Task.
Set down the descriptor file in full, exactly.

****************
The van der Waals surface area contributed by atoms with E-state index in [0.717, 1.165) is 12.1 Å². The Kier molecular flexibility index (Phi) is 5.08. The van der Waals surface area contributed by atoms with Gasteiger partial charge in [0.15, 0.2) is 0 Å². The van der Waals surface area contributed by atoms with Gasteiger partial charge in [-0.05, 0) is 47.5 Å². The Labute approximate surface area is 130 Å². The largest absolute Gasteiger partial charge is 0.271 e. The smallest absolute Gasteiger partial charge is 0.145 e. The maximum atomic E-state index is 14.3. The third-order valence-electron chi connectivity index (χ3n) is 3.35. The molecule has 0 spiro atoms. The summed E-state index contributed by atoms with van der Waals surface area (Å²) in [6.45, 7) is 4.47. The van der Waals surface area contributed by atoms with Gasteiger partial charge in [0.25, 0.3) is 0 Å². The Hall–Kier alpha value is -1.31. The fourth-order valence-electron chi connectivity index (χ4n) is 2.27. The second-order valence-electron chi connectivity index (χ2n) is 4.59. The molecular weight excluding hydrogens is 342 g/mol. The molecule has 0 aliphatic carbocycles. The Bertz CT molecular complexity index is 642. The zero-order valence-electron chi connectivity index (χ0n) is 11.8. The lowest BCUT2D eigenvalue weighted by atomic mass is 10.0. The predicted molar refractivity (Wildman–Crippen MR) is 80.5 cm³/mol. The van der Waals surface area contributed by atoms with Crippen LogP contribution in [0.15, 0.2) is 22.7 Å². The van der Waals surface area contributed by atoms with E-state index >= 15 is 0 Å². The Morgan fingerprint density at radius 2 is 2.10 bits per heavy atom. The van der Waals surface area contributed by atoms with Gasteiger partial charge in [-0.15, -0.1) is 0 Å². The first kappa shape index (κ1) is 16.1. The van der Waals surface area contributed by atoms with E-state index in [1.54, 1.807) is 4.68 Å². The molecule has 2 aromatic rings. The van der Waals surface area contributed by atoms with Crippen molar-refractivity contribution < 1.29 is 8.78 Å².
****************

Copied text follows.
The van der Waals surface area contributed by atoms with E-state index in [0.717, 1.165) is 12.1 Å². The Kier molecular flexibility index (Phi) is 5.08. The van der Waals surface area contributed by atoms with Gasteiger partial charge in [0.15, 0.2) is 0 Å². The van der Waals surface area contributed by atoms with Gasteiger partial charge in [-0.05, 0) is 47.5 Å². The Labute approximate surface area is 130 Å². The largest absolute Gasteiger partial charge is 0.271 e. The smallest absolute Gasteiger partial charge is 0.145 e. The maximum atomic E-state index is 14.3. The third-order valence-electron chi connectivity index (χ3n) is 3.35. The molecule has 0 spiro atoms. The summed E-state index contributed by atoms with van der Waals surface area (Å²) in [6.45, 7) is 4.47. The van der Waals surface area contributed by atoms with Gasteiger partial charge in [0.25, 0.3) is 0 Å². The Hall–Kier alpha value is -1.31. The fourth-order valence-electron chi connectivity index (χ4n) is 2.27. The second-order valence-electron chi connectivity index (χ2n) is 4.59. The molecular weight excluding hydrogens is 342 g/mol. The molecule has 0 aliphatic carbocycles. The Bertz CT molecular complexity index is 642. The zero-order valence-electron chi connectivity index (χ0n) is 11.8. The lowest BCUT2D eigenvalue weighted by atomic mass is 10.0. The predicted molar refractivity (Wildman–Crippen MR) is 80.5 cm³/mol. The van der Waals surface area contributed by atoms with Crippen LogP contribution in [0.15, 0.2) is 22.7 Å². The van der Waals surface area contributed by atoms with E-state index >= 15 is 0 Å². The Morgan fingerprint density at radius 2 is 2.10 bits per heavy atom. The van der Waals surface area contributed by atoms with Gasteiger partial charge in [-0.15, -0.1) is 0 Å². The first kappa shape index (κ1) is 16.1. The van der Waals surface area contributed by atoms with E-state index in [1.54, 1.807) is 4.68 Å². The molecule has 2 aromatic rings. The van der Waals surface area contributed by atoms with Crippen molar-refractivity contribution < 1.29 is 8.78 Å².